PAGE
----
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1/134. Idiopathic hypersomnia in an aircrew member.

    In aviation, it is essential that all aircrew members remain alert and contribute, by their observations and actions, to flight safety. Especially in helicopter operations, crewmembers riding in the rear of the aircraft play an integral role in many aspects of flight, such as take-offs, landings, turns, formation flights, hazard avoidance, situational awareness, military operations, and crew coordination. We present the case of a helicopter crew chief with idiopathic hypersomnia, briefly review the disorder, and give the recent U.S. military aviation experience with sleep disorders. Flight surgeons and aeromedical examiners should be active in considering and diagnosing sleep-related disorders as the aviator or crewmember may not be aware of the disease or may not volunteer the history. A directed history is important in making the diagnosis, as are reports from family and other aircrew members. Referral to a sleep specialist is required in performing objective sleep studies, establishing the diagnosis, recommending treatment, and providing a prognosis. Many sleep disorders are treatable and aeromedically waiverable. ( info)

2/134. Two cases of HLA-DR2-negative hypersomnia manifesting sleep-onset rapid eye movement periods in the multiple sleep latency test.

    We encountered two cases expressing excessive daytime sleepiness (EDS) and manifesting two or more sleep-onset rapid eye movement (REM) periods in the multiple sleep latency test. Unbearable daytime sleepiness occurred abruptly, which usually led to short-lasting naps, after which the patients felt refreshed. The EDS was successfully reduced by treatment with methylphenidate. In spite of these features similar to narcolepsy, these cases of REM hypersomnia did not present cataplexy or other auxiliary symptoms of narcolepsy, and, furthermore, the class-II human leukocyte antigen DR2 appeared to be negative. ( info)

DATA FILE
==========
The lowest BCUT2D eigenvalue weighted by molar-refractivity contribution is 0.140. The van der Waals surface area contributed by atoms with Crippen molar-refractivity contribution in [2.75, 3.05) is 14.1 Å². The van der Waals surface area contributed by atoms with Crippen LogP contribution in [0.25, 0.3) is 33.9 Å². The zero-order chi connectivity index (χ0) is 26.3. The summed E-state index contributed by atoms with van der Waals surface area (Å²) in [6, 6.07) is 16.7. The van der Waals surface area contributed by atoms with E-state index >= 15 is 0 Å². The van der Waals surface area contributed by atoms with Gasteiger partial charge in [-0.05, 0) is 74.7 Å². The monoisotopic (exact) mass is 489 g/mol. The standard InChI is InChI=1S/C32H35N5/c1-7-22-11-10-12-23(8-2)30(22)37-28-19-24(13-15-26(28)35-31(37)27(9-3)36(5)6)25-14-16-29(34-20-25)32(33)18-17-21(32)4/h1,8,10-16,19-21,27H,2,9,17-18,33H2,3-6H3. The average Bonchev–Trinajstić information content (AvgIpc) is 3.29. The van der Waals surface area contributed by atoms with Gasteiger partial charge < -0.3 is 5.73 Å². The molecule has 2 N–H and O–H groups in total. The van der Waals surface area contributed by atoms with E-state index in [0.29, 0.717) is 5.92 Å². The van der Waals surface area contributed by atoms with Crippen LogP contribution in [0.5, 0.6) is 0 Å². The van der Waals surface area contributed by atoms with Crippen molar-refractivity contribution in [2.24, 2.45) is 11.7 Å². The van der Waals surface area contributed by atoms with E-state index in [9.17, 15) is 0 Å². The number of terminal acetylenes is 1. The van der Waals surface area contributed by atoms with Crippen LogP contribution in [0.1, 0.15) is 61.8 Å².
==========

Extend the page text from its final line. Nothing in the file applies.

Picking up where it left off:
3/134. Hypersomnia following uvulopalatopharyngoplasty for snoring.

    This report describes three cases who underwent uvulopalatopharyngoplasty for severe snoring and who subsequently developed progressive excessive daytime sleepiness. All three cases were shown to have sleep fragmentation as a result of non-apnoeic episodic upper airway narrowing. These cases raise the possibility that increased upper airway resistance during sleep may be exacerbated or even caused by uvulopalatopharyngoplasty. Ideally, sleep-disordered breathing should be carefully excluded before this surgery is offered as treatment for severe snoring. ( info)

4/134. Hypersomnia in Wilson's disease: an unusual symptom in an unusual case.